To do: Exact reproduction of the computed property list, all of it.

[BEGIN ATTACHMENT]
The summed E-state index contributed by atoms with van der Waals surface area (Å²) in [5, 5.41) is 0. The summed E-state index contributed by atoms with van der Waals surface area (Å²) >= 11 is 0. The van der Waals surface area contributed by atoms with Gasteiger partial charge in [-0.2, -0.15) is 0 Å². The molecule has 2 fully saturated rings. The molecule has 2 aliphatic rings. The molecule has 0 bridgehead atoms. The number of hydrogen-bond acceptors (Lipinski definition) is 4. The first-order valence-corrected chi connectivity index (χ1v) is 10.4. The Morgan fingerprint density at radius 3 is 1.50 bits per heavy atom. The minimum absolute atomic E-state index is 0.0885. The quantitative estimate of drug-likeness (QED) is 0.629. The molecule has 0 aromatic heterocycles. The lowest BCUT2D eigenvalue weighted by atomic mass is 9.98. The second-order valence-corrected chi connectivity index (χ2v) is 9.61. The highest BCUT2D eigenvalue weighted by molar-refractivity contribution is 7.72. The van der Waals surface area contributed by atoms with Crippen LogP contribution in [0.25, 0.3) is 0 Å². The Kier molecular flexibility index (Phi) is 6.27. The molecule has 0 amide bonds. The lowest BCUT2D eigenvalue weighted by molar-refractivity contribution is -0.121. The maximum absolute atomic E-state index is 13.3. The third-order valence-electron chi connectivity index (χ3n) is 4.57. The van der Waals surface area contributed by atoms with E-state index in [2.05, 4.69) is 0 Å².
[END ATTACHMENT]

The summed E-state index contributed by atoms with van der Waals surface area (Å²) in [5, 5.41) is 0. The summed E-state index contributed by atoms with van der Waals surface area (Å²) >= 11 is 0. The van der Waals surface area contributed by atoms with Gasteiger partial charge in [-0.2, -0.15) is 0 Å². The molecule has 2 fully saturated rings. The molecule has 2 aliphatic rings. The molecule has 0 bridgehead atoms. The number of hydrogen-bond acceptors (Lipinski definition) is 4. The first-order valence-corrected chi connectivity index (χ1v) is 10.4. The Morgan fingerprint density at radius 3 is 1.50 bits per heavy atom. The minimum absolute atomic E-state index is 0.0885. The quantitative estimate of drug-likeness (QED) is 0.629. The molecule has 0 aromatic heterocycles. The lowest BCUT2D eigenvalue weighted by atomic mass is 9.98. The second-order valence-corrected chi connectivity index (χ2v) is 9.61. The highest BCUT2D eigenvalue weighted by molar-refractivity contribution is 7.72. The van der Waals surface area contributed by atoms with Crippen LogP contribution in [0.25, 0.3) is 0 Å². The Kier molecular flexibility index (Phi) is 6.27. The molecule has 0 amide bonds. The lowest BCUT2D eigenvalue weighted by molar-refractivity contribution is -0.121. The maximum absolute atomic E-state index is 13.3. The third-order valence-electron chi connectivity index (χ3n) is 4.57. The van der Waals surface area contributed by atoms with E-state index in [2.05, 4.69) is 0 Å².